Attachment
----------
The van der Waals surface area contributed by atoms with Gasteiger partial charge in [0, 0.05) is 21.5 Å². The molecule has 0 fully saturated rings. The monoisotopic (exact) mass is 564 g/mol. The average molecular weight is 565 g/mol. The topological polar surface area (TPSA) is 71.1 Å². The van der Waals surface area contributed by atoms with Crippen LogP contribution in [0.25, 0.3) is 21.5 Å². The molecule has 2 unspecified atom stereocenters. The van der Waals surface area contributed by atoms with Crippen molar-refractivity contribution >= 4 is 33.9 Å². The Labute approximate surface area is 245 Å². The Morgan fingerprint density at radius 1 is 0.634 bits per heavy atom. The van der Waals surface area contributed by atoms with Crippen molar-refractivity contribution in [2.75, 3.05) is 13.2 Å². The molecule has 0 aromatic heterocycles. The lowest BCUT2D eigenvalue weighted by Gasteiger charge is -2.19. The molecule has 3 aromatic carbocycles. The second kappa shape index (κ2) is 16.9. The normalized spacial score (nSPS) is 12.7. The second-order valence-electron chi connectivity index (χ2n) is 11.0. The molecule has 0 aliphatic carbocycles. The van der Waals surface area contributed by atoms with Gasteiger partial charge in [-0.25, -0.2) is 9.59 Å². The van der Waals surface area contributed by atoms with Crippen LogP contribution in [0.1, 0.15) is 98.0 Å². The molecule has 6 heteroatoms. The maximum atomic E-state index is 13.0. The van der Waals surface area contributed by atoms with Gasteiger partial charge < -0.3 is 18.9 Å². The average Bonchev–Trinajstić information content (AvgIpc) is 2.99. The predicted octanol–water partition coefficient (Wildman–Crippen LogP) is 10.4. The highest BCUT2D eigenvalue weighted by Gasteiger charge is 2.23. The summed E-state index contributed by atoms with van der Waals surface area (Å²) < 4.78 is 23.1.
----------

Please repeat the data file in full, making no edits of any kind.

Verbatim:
The van der Waals surface area contributed by atoms with Gasteiger partial charge in [0, 0.05) is 21.5 Å². The molecule has 0 fully saturated rings. The monoisotopic (exact) mass is 564 g/mol. The average molecular weight is 565 g/mol. The topological polar surface area (TPSA) is 71.1 Å². The van der Waals surface area contributed by atoms with Crippen LogP contribution in [0.25, 0.3) is 21.5 Å². The molecule has 2 unspecified atom stereocenters. The van der Waals surface area contributed by atoms with Crippen molar-refractivity contribution >= 4 is 33.9 Å². The Labute approximate surface area is 245 Å². The Morgan fingerprint density at radius 1 is 0.634 bits per heavy atom. The van der Waals surface area contributed by atoms with Crippen molar-refractivity contribution in [2.75, 3.05) is 13.2 Å². The molecule has 0 aromatic heterocycles. The lowest BCUT2D eigenvalue weighted by Gasteiger charge is -2.19. The molecule has 3 aromatic carbocycles. The second kappa shape index (κ2) is 16.9. The normalized spacial score (nSPS) is 12.7. The second-order valence-electron chi connectivity index (χ2n) is 11.0. The molecule has 0 aliphatic carbocycles. The van der Waals surface area contributed by atoms with Gasteiger partial charge in [-0.25, -0.2) is 9.59 Å². The van der Waals surface area contributed by atoms with Crippen LogP contribution in [0.1, 0.15) is 98.0 Å². The molecule has 6 heteroatoms. The maximum atomic E-state index is 13.0. The van der Waals surface area contributed by atoms with Gasteiger partial charge < -0.3 is 18.9 Å². The average Bonchev–Trinajstić information content (AvgIpc) is 2.99. The predicted octanol–water partition coefficient (Wildman–Crippen LogP) is 10.4. The highest BCUT2D eigenvalue weighted by Gasteiger charge is 2.23. The summed E-state index contributed by atoms with van der Waals surface area (Å²) < 4.78 is 23.1.